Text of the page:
Smarter systems and infrastructure that generate, store and distribute energy efficiently will help boost energy security and the drive towards renewable energy sources. Indeed, the UK government recently announced funding for projects developing technologies to capture and store energy for longer, noting that this plays an essential role in, “powering more of Britain from Britain” to increase energy security.

The role of a secure IoT in transformed energy systems

The IoT has a central role to play as governments and industries work to reduce dependence on fossil fuels, establish new forms of energy generation and implement sufficient means of storing, managing and distributing energy. Wind turbines, solar farms, hydro power plants, energy distribution capabilities, battery storage and even electric vehicle adoption will all form part of energy’s transformation.

IoT connected devices and systems can contribute carbon tracking and smart-meter energy monitoring; they can enable data exchange for microgrids and support mechanisms for selling energy directly back into the network.

These solutions will transmit data so that energy companies can monitor devices and conditions, control devices in remote locations, track performance to predict maintenance cycles and act on alerts. They will be able to monitor energy consumption for smart metering through connected meters and sensors for load balancing on the grid.

In this way, connectivity is part of the intelligent, efficient, renewable energy model, however it must be cybersecure. As new and additional devices are deployed, they could present more pathways for potential cyberattacks. That is a significant risk and safeguards are therefore needed to protect against unauthorised access to devices, networks, management platforms and cloud infrastructure. Any weaknesses in any of these is a security problem.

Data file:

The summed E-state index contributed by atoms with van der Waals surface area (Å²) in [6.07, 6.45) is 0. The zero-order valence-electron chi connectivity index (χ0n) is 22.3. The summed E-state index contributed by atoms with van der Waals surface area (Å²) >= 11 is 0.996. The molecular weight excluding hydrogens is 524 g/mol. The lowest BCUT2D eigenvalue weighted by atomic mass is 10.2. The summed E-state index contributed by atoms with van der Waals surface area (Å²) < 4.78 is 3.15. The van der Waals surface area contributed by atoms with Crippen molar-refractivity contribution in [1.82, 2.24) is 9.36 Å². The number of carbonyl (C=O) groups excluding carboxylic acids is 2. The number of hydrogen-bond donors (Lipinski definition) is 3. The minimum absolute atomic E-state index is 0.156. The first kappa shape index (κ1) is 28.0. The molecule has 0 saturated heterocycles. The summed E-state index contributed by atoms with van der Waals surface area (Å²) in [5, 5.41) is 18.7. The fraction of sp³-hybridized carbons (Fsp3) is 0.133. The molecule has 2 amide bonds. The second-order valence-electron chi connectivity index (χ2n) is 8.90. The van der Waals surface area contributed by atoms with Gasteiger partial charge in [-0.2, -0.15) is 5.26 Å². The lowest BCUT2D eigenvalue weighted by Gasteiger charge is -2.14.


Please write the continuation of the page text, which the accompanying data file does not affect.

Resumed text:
Given this, and the ever-present threat of cyberattacks, connectivity providers play a fundamental role in securing the connections of energy infrastructure. They must authenticate device identities and connect to grid infrastructure, IT systems and cloud destinations securely.

Cellular IoT connectivity solutions can offer flexible, reliable and scalable connectivity to meet the demand of diversified, distributed energy provided they are designed to defend against, detect and react to cyber threats.

In a cellular IoT context, security begins with the SIM, as the root of trust to authenticate devices using ‘IoT Safe’, and extends to secure two-way communication and data through, for example secure private access point names (APNs) and encrypted virtual private networks. Security AI and automation are likely to feature heavily with capabilities such as automated anomaly detection to identify and isolate security breaches should they occur.

Clearly, secure IoT for energy infrastructure must draw heavily on technology capabilities and standards but it isn’t just about features. Best practices play just as important a role because people and processes, and not only those of the IoT solution provider but of their suppliers too, are critical to overall security. Companies cannot neglect cybersecurity training for staff doing so carries significant risk, as any company that has fallen victim to a phishing attack will know.

Smart connectivity has an important role to play as systems, infrastructure and fuel choices are transformed to boost energy security. The IoT will connect increasingly large numbers of devices and solutions to exchange data and must do so securely. Enterprises in the energy sector need to adopt a 360-degree approach to cybersecurity in terms of procurement, deployment and management of devices and processes. This will allow them to defend, detect and react to constantly evolving cyber threats for a more secure smart grid in support of infrastructure designed for energy security.

The author is Iain Davidson, senior product manager, Wireless Logic.